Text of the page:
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Trump admin planning for even longer shutdown

"Prudent management means planning and preparing for events without known end dates," an official told NBC News
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The Trump administration wants to know what programs would be affected if the government shutdown continues for weeks longer, a senior Office of Management Budget official has told NBC News.

The administration has asked agency leaders to provide a list of programs that could be affected if the shutdown — already the longest in the U.S. history — goes on for weeks longer, the senior official said.

“Prudent management means planning and preparing for events without known end dates," the official said. "As OMB continues to manage this partial lapse in appropriations, unfunded agencies are being asked to continue to share with OMB an ongoing list of programs that could be impacted within the coming weeks."

The request was first reported by The Washington Post. Acting White House chief of staff Mick Mulvaney told agency leaders he wants to know what high-impact programs would be jeopardized if the shutdown lasts into March or even April, and he wants the list by no later than Friday, the newspaper reported, citing people familiar with the directive.

Economists have told NBC News that an extended government shutdown could be catastrophic for the economy — as well as for the almost 40 million Americans who would lose food stamps, two million people who could lose rental assistance and the 800,000 federal workers and estimated 1.2 million contractors who aren't getting paychecks.

Protesters arrested in DC

Hundreds of already frustrated and struggling federal workers demonstrated Wednesday in Washington, D.C., urging senators to stop sitting on the sidelines and get the government going again.

The workers held a silent protest in the Hart Senate Office Building for 33 minutes — one minute for every day they've gone without pay since the shutdown began. Many held paper plates with messages scrawled on them, like "hostage," "federal workers are going hungry" and "please let us work."

The protest then moved to the Russell Senate Office Building, where 12 demonstrators, including several union leaders, were arrested outside Senate Majority Leader Mitch McConnell's office.

"They were demanding a meeting," one of the event's organizers, National Federation of Federal Employees spokesperson Brittany Holder, told NBC News.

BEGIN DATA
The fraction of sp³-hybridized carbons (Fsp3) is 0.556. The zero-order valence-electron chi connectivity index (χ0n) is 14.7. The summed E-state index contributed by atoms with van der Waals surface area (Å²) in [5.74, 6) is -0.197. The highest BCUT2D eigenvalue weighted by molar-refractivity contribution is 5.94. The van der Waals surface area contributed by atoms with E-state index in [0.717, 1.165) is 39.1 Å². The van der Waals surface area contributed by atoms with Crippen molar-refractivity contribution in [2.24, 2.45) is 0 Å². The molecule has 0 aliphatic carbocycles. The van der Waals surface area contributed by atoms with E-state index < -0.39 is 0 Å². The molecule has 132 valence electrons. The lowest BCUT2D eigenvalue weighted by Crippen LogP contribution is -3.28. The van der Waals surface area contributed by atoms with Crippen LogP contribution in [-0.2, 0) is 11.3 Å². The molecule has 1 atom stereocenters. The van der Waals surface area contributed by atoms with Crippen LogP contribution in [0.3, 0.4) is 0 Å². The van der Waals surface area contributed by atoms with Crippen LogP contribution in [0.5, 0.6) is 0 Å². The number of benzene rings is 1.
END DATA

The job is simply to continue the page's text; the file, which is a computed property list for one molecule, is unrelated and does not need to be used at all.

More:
The Kentucky Republican was also targeted by protesters in his home state. About three dozen workers demonstrated outside of his office in Lexington — and police were called on them when they tried unsuccessfully to present his office with letters describing the hardships the shutdown has forced them to endure.

The lack of a paycheck "is causing a lot of heartache and trouble," said Paula Metcalf, who works for the Census Bureau in Jeffersonville, Indiana. Metcalf said she has medical issues that she can't afford to address.

"I need a lot of medicine, and I'm not able to pay the co-pays," she said.

"I blame (President Donald) Trump and I blame McConnell, Metcalf added. "They just need to let us go back to work."

McConnell has kept a low profile during the shutdown, which began on Dec. 22 after Democrats refused Trump's demand to include $5.7 billion in funding for a border wall in a government spending bill. The Senate had already passed a bill to keep the government open that didn't include any funding for the wall.

After a "Where's Mitch?" campaign by freshmen Democrats in the House of Representatives, including Alexandria Ocasio-Cortez, McConnell announced the Senate would hold two votes on Thursday on competing spending proposals. The Republican legislation would reopen the government and add $5.7 in wall funding, while the Democratic version would simply re-open the government until Feb. 8.

Neither measure is expected to pass.

A bipartisan group of five former secretaries of the Department of Homeland Security, including former White House Chief of Staff John Kelly, released a joint letter on Wednesday calling on Congress and the president "to fund the critical mission of DHS."

The letter warned that the longer DHS employees are forced to work without pay, the greater risk they would seek jobs elsewhere.

"High-tech skills – such as information technology and cybersecurity –and law enforcement and security experience are in great demand in the private sector and the Department is facing a real crisis in retaining this workforce week after week," said the letter.

It was signed by Kelly, who was DHS secretary for Trump before becoming his chief of staff; two people who served in that role under President Obama -- Janet Napolitano and Jeh Johnson; and two who headed DHS under President George W. Bush -- Tom Ridge and Michael Chertoff.

In the meantime, in addition to the financial pain, the shutdown is causing unexpected problems.

In one recent example, a network of rescue groups that works with the National Oceanic and Atmospheric Administration to help marine mammals, such as whales and seals, when the animals are in trouble says the shutdown is making it harder for them to do their work.

A poll released Wednesday showed a strong majority of Americans blame Trump for the shutdown, dragging his approval rating to its lowest level in more than a year.

The poll, by The Associated Press-NORC Center for Public Affairs Research, found 34 percent of Americans approve of Trump’s job performance, down from 42 percent in December.